Make sure the opposite side of the cleaver is down on the whetstone to ensure that you sharpen both sides evenly.

Again, make sure you put water on the whetstone constantly. It works best when it is wet.

Step 7: Focus on the Right Angle

Pay close attention to the angles. If it’s too steep, it can end up ruining your blade.

On the other hand, if it’s too shallow, it can result in an unsharpened blade or a keen edge that’s frail and thin.

Step 8: Wipe

You might notice small particles of the blade and grit from the stone still stuck to the cleaver.

Therefore, it’s important that you wipe down the freshly sharpened cleaver before using it.

Using an Electric Grinder

Sharpening with an electric grinder does not really need practice, making it a great technique for home chefs.

An electric grinding machine will typically have one or more spaces to accommodate different types of knives.

The machine also comes at a pre-fixed angle, so you don’t need to worry about that either.

As you can imagine, it’s safe to assume that this technique is almost effortless to do.

The problem is, it has a drawback—it shortens the cleaver’s lifespan.

Using a Clamp

If you are using a Western meat cleaver, you can choose to sharpen it with a clamp.

This kind of cleaver comes with a heavier knife edge that’s not very piercing.

It is mainly for rough use, such as cutting through large chunks of meat and bones.

Therefore, you’ll find that this knife does not work well on vegetables or if you are aiming for delicate cuts.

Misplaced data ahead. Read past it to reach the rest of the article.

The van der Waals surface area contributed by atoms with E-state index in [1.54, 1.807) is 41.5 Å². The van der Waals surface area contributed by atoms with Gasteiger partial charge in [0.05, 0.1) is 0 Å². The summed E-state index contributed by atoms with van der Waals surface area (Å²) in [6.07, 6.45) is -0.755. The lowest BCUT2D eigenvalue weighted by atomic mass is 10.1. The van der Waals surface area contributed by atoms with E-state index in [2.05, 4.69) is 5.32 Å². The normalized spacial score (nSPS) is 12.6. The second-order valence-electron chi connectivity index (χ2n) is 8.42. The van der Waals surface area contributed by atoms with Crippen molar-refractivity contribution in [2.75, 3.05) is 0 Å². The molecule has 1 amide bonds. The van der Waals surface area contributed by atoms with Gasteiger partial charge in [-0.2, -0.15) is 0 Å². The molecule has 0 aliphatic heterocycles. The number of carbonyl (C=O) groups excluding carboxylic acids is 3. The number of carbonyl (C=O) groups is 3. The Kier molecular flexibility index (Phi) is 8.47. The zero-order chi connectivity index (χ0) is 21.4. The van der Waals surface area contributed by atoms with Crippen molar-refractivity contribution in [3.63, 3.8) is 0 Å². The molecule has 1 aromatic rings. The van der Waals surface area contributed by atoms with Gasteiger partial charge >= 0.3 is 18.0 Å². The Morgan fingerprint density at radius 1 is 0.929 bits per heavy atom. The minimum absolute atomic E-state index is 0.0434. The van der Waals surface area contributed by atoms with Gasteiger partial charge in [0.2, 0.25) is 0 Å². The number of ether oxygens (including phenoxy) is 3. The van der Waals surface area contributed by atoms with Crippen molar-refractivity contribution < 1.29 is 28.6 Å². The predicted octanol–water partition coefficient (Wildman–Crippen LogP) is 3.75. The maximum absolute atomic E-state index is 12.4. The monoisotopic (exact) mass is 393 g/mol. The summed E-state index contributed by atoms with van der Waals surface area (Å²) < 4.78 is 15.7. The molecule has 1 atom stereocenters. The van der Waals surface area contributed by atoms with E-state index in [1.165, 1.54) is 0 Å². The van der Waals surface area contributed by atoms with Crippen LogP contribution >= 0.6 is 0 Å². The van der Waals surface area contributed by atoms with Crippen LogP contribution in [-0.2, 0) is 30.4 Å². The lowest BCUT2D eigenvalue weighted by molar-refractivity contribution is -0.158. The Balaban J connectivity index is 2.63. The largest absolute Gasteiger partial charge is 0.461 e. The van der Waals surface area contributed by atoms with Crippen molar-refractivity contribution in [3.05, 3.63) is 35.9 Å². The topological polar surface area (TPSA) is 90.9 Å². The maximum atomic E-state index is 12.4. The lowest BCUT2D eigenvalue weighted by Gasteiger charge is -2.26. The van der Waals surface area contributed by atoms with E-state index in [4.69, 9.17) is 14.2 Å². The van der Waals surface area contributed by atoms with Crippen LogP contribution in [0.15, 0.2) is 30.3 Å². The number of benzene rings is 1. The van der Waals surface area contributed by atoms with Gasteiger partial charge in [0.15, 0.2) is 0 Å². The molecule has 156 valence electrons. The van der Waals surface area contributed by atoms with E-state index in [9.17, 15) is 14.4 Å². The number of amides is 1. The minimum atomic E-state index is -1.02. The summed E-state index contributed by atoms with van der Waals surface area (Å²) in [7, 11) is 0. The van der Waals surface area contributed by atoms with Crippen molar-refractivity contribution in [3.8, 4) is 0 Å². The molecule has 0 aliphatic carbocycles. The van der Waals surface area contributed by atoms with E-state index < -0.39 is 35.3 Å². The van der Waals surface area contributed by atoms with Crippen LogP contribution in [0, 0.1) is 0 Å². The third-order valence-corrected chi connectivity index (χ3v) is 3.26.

Because the edge does not have to be piercing, you can sharpen the knife easily.

Plus, it does not require a specific style of sharpening like other cleavers.

To sharpen your cleaver following this technique, check out these steps.

Step 1: Position the Knife

Start by putting the edge of the cleaver in the clamp. Place it in such a manner that it touches the first nail.

Choose the medium hone, which is at a 30-degree angle.

Step 2: Start Sharpening

Once it’s in the correct position, run it toward the clamp in a sweeping motion.

Do this very carefully for five strokes.

Step 3: Repeat on the Other Side

Flip the knife and repeat the process on the other side of the cleaver.

Additional Meat Cleaver Care Tips

Along with sharpening the edge, you also have to take care of the cleaver’s blade and handle.

If it comes with a wooden handle, take the time out to oil it every now and then to prevent it from drying out and cracking.

Also, while cleavers are known to be dishwasher-friendly, we recommend hand washing it with a mild detergent instead.

Then, finish it off by immediately drying it using a dry towel or soft cloth before you store it away.

Mastering the Art of Sharpening Your Cleaver

With the help of this guide, we are certain that you now have a better understanding of how to sharpen a meat cleaver.

Dull meat cleavers will not only make cutting through meat and bones a difficult task; in worse cases, it can also cause injury.

Regardless of which technique you follow, make sure you do it correctly, not only for safety but also to prolong the knife’s lifespan.